I never thought this line of argument was particularly persuasive. Until now. Yes, now I'm convinced we must do everything in our power--even electrified fences and armed border agents--to keep Californians from entering Arizona territory.
The breaking point for me came when I heard a story about a course at the Culinary Institute of America's new Napa Valley facility.
This incident took place in a catering class, designed to give food entrepreneurs helpful tips about setting up parties. It seems that kids' birthdays generate a lot of catering demand, so the instructor spent some time informing students about the latest trends in that part of the business.
What's the hippest, hottest way to throw a kids' party in the Golden State of conspicuous consumption? These days, you can't just have a bunch of kids over, play Pin the Tail on the Donkey in the living room, sing "Happy Birthday" and eat some cake. You need to spend approximately the gross national product of Ecuador if you hope to impress anyone.
The catering students were told they should set up a room with long, low tables, low enough so that kids sitting on the floor would barely have enough room to tuck their legs under them. There was advice to hang up bright decorations and offer exotic fare.
Now comes the high point (so to speak) of the party: The food is to be served by midget waiters. Dressed as Smurfs.
Wow, now that's entertainment. Just when you think 20th-century life can't get any more decadent, you can count on the California imagination to pull through. Since Arizona is about six months or so behind the California curve, I'd say we can expect to see our local trendoids throwing the first midget-Smurf birthday parties by spring.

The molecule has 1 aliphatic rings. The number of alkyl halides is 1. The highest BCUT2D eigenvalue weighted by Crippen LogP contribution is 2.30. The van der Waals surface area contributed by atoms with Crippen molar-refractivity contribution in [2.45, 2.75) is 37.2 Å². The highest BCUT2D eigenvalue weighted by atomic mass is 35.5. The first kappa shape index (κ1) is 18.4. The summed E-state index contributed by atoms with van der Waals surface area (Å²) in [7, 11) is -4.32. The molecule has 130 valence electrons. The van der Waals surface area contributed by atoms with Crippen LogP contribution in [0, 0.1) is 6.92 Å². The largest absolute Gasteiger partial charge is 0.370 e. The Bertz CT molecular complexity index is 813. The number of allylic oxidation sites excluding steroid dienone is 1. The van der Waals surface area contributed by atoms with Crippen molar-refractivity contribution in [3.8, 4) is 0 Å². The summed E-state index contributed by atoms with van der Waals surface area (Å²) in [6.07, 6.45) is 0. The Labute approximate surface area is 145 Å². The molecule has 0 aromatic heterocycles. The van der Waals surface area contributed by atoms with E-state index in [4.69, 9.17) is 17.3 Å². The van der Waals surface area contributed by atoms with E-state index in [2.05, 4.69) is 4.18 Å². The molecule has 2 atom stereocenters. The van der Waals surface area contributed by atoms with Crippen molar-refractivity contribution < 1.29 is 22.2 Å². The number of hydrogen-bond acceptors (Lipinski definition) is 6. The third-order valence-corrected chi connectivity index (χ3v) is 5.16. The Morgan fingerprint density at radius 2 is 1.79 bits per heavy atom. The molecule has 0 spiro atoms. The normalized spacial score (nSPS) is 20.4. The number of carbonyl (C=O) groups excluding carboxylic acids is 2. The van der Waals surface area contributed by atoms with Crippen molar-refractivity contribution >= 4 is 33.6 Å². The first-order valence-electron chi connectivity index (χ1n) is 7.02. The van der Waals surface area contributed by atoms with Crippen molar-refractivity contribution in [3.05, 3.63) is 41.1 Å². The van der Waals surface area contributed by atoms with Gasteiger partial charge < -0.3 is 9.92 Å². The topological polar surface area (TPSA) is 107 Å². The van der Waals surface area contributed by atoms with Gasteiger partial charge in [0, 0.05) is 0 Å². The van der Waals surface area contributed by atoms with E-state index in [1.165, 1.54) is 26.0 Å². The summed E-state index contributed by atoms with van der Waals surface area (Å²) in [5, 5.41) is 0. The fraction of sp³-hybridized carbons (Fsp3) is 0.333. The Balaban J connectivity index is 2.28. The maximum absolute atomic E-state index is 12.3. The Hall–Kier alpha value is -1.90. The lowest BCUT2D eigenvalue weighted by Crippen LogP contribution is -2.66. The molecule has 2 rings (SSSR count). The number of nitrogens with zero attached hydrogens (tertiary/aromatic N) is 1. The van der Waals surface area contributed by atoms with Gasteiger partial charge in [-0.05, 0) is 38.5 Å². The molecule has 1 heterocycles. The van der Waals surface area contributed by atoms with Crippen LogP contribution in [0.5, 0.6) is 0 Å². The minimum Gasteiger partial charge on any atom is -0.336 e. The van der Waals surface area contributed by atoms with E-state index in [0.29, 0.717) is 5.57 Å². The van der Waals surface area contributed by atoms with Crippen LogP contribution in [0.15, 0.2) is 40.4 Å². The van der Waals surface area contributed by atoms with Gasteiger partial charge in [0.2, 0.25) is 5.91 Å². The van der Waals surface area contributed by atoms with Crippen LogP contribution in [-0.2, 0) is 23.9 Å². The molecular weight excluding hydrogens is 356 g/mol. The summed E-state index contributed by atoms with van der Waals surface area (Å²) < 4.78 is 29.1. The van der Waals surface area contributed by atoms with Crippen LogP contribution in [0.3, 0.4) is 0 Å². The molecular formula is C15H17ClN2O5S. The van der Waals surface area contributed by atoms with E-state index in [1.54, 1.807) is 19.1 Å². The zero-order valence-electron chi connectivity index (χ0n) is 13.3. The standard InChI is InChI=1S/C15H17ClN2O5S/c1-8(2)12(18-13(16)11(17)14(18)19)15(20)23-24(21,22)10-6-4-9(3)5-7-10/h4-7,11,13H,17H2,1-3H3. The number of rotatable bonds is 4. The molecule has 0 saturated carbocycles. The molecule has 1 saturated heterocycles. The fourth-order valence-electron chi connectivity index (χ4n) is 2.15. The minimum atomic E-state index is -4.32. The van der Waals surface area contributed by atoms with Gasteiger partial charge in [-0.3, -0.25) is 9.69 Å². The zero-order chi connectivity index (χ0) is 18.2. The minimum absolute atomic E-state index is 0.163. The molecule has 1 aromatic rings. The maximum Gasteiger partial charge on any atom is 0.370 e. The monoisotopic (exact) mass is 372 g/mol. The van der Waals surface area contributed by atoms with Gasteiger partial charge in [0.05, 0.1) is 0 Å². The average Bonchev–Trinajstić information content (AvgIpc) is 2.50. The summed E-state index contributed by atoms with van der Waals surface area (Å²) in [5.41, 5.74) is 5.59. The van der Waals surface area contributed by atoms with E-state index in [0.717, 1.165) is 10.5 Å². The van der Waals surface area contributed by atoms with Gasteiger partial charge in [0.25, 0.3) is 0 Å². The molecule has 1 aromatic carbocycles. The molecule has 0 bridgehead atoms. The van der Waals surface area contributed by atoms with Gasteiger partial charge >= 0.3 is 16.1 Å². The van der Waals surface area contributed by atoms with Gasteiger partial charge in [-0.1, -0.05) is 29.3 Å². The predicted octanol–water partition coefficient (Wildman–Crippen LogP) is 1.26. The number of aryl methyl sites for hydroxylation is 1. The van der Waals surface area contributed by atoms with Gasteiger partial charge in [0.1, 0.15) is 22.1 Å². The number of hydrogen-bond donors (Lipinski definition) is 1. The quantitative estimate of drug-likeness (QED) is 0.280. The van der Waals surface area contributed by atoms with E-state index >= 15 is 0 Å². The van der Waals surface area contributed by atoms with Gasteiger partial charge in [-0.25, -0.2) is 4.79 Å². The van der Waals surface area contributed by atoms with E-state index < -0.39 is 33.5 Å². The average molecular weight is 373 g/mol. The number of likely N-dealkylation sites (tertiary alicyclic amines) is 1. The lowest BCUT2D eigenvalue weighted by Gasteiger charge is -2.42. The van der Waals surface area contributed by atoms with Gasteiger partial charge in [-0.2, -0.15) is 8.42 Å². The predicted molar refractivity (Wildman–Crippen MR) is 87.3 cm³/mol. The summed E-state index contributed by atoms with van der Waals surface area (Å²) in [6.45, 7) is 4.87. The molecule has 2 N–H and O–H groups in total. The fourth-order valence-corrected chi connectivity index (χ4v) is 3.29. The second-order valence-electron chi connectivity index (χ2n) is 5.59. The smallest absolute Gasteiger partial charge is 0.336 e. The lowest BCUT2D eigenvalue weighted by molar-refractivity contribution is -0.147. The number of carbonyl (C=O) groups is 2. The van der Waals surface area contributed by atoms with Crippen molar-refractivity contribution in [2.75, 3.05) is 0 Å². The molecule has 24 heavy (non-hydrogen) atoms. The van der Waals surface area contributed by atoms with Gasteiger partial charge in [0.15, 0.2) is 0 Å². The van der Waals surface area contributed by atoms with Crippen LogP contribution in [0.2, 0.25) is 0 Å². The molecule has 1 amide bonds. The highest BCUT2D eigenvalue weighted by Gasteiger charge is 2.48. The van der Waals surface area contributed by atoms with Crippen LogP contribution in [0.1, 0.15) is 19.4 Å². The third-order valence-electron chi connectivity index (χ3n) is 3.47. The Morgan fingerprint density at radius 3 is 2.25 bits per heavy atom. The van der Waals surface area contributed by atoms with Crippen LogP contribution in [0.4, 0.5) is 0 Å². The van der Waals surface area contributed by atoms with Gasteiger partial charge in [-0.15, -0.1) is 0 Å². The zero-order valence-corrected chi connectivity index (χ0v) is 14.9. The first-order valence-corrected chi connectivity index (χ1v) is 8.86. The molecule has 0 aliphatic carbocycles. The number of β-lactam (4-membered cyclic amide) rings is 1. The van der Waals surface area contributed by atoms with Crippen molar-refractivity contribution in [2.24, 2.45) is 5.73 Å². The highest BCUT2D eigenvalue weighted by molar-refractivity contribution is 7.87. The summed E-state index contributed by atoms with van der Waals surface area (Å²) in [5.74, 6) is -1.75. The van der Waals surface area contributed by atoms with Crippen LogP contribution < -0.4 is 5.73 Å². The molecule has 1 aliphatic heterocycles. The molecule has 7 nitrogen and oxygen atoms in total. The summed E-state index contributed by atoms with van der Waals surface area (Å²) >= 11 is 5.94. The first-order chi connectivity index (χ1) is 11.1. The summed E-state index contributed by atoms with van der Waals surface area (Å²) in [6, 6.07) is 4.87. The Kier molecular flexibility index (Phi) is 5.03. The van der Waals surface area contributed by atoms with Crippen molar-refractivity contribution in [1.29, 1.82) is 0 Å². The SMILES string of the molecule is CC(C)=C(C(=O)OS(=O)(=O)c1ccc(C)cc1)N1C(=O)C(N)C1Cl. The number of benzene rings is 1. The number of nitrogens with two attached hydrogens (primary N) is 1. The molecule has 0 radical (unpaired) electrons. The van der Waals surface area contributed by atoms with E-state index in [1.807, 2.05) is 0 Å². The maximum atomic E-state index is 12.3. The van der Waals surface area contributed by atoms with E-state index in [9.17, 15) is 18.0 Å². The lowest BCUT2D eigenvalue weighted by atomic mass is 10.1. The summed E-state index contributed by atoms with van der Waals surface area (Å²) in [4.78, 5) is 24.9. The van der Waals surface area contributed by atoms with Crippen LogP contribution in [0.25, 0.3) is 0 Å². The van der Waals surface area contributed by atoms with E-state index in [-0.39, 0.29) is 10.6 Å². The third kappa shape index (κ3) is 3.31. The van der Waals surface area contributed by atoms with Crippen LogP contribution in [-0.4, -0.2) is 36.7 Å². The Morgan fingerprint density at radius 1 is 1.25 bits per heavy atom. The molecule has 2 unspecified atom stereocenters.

Arrivederci, Roma: Three weeks ago, I ran an unflattering review of Tony Roma's, a barbecue chain whose best days seemed to be behind it. Apparently, diners didn't need my column to convince them. The Tony Roma's branch at 1812 East Camelback closed down just before the column appeared. Andale, described as a Mexican grill, will take over the high-profile location.
Gourmet Alert: Ounce for ounce, northern Italian white truffles have a street value that rivals cocaine and produce a similarly intense high. In season for only a couple of months, they're almost impossible to find here.
But Mary Elaine's at the Phoenician has them. A special truffle menu will be available December 4 to 10, including white-truffle risotto with roasted chicken sauce, semolina fettuccine with white truffles, warm pheasant salad with white-truffle vinaigrette, and roasted monkfish saddle with creamed celery root and white truffles.
Bring money. Appetizers run about $25to$30; main dishes hover around $35. Call4232530 for info and reservations.--Howard Seftel